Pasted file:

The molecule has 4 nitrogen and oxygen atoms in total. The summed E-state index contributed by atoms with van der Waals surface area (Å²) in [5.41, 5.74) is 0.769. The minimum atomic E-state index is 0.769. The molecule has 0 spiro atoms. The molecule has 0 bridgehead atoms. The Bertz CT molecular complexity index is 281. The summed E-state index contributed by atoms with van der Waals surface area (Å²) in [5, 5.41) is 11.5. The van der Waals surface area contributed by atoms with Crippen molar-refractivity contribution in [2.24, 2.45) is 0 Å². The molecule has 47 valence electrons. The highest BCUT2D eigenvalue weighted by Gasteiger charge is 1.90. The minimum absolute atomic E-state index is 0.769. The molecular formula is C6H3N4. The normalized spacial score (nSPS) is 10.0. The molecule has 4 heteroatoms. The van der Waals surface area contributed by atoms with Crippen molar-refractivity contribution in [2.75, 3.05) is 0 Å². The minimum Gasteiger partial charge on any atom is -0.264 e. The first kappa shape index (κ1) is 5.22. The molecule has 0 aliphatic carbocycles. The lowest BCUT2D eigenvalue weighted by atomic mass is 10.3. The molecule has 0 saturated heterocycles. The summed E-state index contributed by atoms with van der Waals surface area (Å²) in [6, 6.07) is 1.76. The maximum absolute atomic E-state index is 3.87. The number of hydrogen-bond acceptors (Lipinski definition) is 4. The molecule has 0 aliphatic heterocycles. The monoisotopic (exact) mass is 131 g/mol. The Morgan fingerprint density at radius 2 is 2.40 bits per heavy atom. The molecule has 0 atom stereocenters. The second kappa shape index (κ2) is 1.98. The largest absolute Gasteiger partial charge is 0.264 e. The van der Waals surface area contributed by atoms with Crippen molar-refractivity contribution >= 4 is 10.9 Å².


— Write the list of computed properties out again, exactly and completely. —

The molecule has 4 nitrogen and oxygen atoms in total. The summed E-state index contributed by atoms with van der Waals surface area (Å²) in [5.41, 5.74) is 0.769. The minimum atomic E-state index is 0.769. The molecule has 0 spiro atoms. The molecule has 0 bridgehead atoms. The Bertz CT molecular complexity index is 281. The summed E-state index contributed by atoms with van der Waals surface area (Å²) in [5, 5.41) is 11.5. The van der Waals surface area contributed by atoms with Crippen molar-refractivity contribution in [2.24, 2.45) is 0 Å². The molecule has 47 valence electrons. The highest BCUT2D eigenvalue weighted by Gasteiger charge is 1.90. The minimum absolute atomic E-state index is 0.769. The molecular formula is C6H3N4. The normalized spacial score (nSPS) is 10.0. The molecule has 4 heteroatoms. The van der Waals surface area contributed by atoms with Crippen molar-refractivity contribution in [2.75, 3.05) is 0 Å². The minimum Gasteiger partial charge on any atom is -0.264 e. The first kappa shape index (κ1) is 5.22. The molecule has 0 aliphatic carbocycles. The lowest BCUT2D eigenvalue weighted by atomic mass is 10.3. The molecule has 0 saturated heterocycles. The summed E-state index contributed by atoms with van der Waals surface area (Å²) in [6, 6.07) is 1.76. The maximum absolute atomic E-state index is 3.87. The number of hydrogen-bond acceptors (Lipinski definition) is 4. The molecule has 0 aliphatic heterocycles. The monoisotopic (exact) mass is 131 g/mol. The Morgan fingerprint density at radius 2 is 2.40 bits per heavy atom. The molecule has 0 atom stereocenters. The second kappa shape index (κ2) is 1.98. The largest absolute Gasteiger partial charge is 0.264 e. The van der Waals surface area contributed by atoms with Crippen molar-refractivity contribution >= 4 is 10.9 Å².